A Conserved Biomimetic Control Architecture for Walking, Swimming and Flying Robots

Conference paper
Part of the Lecture Notes in Computer Science book series (LNCS, volume 7375)


Simple animals adapt with impunity to the most challenging of conditions without training or supervision. Their behavioral repertoire is organized into a layered set of exteroceptive reflexes that can operate in parallel and form sequences in response to affordances of the environment. We have developed a common architecture that captures these underlying mechanisms for implementation in engineered devices. The architecture instantiates the underlying networks with discrete time map-based neurons and synapses on a sequential processor. A common board set instantiates releasing mechanisms, command neurons, coordinating neurons, central pattern generators, and reflex functions that are programmed as networks rather than as algorithms. Layered exteroceptive reflexes mediate heading control, impediment compensation, obstacle negotiation, rheotaxis, docking, and odometry and can be adapted to a variety of robotic platforms. We present the implementation of this architecture for three locomotory modes: swimming, walking, and flying.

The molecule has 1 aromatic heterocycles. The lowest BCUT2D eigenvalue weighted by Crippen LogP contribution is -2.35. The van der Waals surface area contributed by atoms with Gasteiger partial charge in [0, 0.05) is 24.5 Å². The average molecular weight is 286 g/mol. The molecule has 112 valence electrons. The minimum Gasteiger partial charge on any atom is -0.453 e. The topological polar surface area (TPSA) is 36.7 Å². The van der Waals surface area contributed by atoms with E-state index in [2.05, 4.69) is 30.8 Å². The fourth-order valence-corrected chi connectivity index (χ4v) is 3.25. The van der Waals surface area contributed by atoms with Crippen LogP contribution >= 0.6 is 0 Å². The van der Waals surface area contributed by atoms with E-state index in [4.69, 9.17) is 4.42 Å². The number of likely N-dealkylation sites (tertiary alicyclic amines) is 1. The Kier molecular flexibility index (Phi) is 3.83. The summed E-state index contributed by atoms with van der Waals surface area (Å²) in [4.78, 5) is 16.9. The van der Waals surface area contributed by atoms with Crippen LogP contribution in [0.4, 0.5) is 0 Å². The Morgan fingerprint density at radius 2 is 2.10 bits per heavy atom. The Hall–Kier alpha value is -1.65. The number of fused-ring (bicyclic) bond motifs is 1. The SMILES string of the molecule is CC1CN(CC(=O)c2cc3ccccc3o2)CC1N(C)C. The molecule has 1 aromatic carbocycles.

robotics biomimetics electronic nervous system exteroceptive reflex 


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Copyright information

© Springer-Verlag Berlin Heidelberg 2012

Authors and Affiliations

  1. 1.Northeastern University Marine Science CenterNahantUSA

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